The biblical portrait of the Christian Church presents the picture of a people at prayer. All action flows from this central activity. The Church makes her greatest progress when marching on her knees; her vision of the future is clearest when she looks forward with her head bowed. Her hands outstretched in service are filled with divine compassion as they are lifted up as an offering to God.
We are often tempted to think of prayer as simply the necessary means to reach some sanctified end. This would be a tragic mistake. To think that prayer is only a tool to be wielded is to misunderstand its surpassing glory as gracious gift. It is akin to playing marbles with diamonds.
Prayer should be understood chiefly as an expression of God’s own self-determination to give Himself to us; the blessed condescension of Mighty God to mortal man through beneficent self-disclosure in order that lowly creature might walk with Him in light. Prayer is first and foremost communion with God. In prayer we feel the celestial breeze blowing upon our faces as we walk with our Father in the cool of the day. Through prayer we are able to draw near to Light Unapproachable and press our lips against the ear of the Almighty, whispering, “Abba. Father.”
By prayer we are brought into the Great Conversation; we are privileged to throw in our lot with countless fathers, brothers, sisters, and mothers which comprise that glorious company of the General Assembly and Church of the Firstborn—the spirits of just men made perfect. Thus to say, “I believe in the communion of saints,” is to confess one of the particular beauties of that multifaceted mystery which is prayer.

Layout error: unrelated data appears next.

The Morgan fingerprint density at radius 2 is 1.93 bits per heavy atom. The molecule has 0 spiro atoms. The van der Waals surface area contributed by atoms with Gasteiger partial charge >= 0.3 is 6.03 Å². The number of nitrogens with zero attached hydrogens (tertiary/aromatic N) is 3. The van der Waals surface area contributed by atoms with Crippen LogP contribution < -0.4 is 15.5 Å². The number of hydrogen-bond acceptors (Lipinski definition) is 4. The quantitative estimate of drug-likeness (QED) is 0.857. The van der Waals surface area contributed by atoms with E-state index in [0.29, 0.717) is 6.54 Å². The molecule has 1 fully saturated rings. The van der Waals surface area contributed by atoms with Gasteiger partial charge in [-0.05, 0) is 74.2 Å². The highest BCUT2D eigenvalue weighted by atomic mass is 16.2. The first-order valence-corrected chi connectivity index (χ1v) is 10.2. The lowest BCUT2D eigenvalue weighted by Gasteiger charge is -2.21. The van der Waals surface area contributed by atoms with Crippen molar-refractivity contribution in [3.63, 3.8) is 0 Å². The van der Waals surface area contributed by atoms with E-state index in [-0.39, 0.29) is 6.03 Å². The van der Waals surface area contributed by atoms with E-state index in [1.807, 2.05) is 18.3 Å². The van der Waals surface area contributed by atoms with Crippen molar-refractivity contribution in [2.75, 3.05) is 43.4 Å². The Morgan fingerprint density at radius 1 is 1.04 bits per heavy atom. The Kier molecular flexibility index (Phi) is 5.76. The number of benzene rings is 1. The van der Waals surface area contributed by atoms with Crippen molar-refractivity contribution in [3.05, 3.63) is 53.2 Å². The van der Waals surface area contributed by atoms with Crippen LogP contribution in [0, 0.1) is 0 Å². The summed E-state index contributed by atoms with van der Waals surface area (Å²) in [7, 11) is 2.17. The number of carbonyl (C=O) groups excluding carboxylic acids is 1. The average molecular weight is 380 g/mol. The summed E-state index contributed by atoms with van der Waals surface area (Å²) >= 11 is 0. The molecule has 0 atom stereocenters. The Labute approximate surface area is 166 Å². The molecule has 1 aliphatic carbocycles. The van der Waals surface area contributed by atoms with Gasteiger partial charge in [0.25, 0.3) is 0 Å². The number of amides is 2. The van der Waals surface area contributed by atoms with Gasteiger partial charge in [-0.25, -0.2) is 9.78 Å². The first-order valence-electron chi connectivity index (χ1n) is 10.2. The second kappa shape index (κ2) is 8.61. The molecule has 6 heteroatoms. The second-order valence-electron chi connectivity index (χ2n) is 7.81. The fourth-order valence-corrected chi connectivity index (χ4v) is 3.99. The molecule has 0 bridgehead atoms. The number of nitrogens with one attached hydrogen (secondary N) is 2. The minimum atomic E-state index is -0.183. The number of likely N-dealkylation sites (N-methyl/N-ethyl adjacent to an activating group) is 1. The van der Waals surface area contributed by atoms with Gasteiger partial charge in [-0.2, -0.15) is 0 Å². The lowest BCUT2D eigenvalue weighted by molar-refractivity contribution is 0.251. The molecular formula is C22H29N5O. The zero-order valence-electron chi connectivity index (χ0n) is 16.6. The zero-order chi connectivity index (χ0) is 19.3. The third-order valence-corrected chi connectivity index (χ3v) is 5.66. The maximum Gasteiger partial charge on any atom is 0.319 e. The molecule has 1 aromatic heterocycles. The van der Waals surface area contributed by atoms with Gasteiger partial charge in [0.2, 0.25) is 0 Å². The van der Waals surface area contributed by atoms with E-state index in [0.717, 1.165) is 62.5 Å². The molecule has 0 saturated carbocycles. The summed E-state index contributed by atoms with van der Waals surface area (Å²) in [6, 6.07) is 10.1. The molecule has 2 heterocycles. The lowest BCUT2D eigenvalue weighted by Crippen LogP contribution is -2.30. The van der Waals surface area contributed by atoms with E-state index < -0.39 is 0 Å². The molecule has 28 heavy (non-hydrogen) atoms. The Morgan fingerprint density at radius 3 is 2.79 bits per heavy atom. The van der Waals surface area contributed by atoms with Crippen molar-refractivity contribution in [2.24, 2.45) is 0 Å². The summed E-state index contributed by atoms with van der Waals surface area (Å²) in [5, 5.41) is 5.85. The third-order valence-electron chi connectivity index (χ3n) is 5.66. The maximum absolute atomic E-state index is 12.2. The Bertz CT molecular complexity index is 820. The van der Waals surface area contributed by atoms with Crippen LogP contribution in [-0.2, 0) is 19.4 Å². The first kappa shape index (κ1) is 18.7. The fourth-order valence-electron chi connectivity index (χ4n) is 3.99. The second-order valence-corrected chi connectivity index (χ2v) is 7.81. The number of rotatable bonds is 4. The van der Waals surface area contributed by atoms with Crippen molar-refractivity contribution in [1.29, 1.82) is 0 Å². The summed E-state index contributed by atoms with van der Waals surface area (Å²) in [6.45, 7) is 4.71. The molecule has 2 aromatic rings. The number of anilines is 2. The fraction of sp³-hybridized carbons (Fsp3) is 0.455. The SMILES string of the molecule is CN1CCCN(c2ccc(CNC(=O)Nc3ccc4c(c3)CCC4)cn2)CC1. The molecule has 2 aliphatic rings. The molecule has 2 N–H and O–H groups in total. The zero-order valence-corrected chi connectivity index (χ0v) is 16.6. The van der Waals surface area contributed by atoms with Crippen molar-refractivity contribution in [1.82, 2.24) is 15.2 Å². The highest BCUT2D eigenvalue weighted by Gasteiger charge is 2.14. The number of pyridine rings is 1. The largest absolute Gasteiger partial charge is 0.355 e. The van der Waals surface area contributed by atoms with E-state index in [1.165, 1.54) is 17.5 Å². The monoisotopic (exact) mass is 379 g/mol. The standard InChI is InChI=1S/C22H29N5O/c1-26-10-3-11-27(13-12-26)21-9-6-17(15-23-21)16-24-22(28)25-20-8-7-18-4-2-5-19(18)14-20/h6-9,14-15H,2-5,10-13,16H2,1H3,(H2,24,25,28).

More staggering still is the realization that prayer takes us up into the very life of God. This gift of communion flows from the wellspring of that even deeper gift; that fount of perpetual benediction—union with God through Christ by the Spirit. This is the source of all true praying; the Father Breathing forth the Divine Word from all eternity, Trinity in Unity sharing together infinite perfection, everlastingly lavishing the Inseparable Other with limitless love. Then, when God was ready for time to begin its momentous journey of ticks and tocks, He lifted up His voice and prayed. Creation came into being as a result of the Communing God conferring with Himself—the Speaker, the Spoken, and the Breath of the Almighty—calling those things that were not as though they were.
Rather than conceiving of prayer as something which is unflatteringly creaturely we should ask ourselves whether there is really anything that is more divine than prayer. When we pray to our Father in heaven, through His Son Jesus Christ, by the power of the Holy Spirit we are entering into a holy activity which has known no beginning and will meet no final end. So there was perhaps never a more reasonable request made than that of the disciples of Jesus when they said, “Lord, teach us to pray.”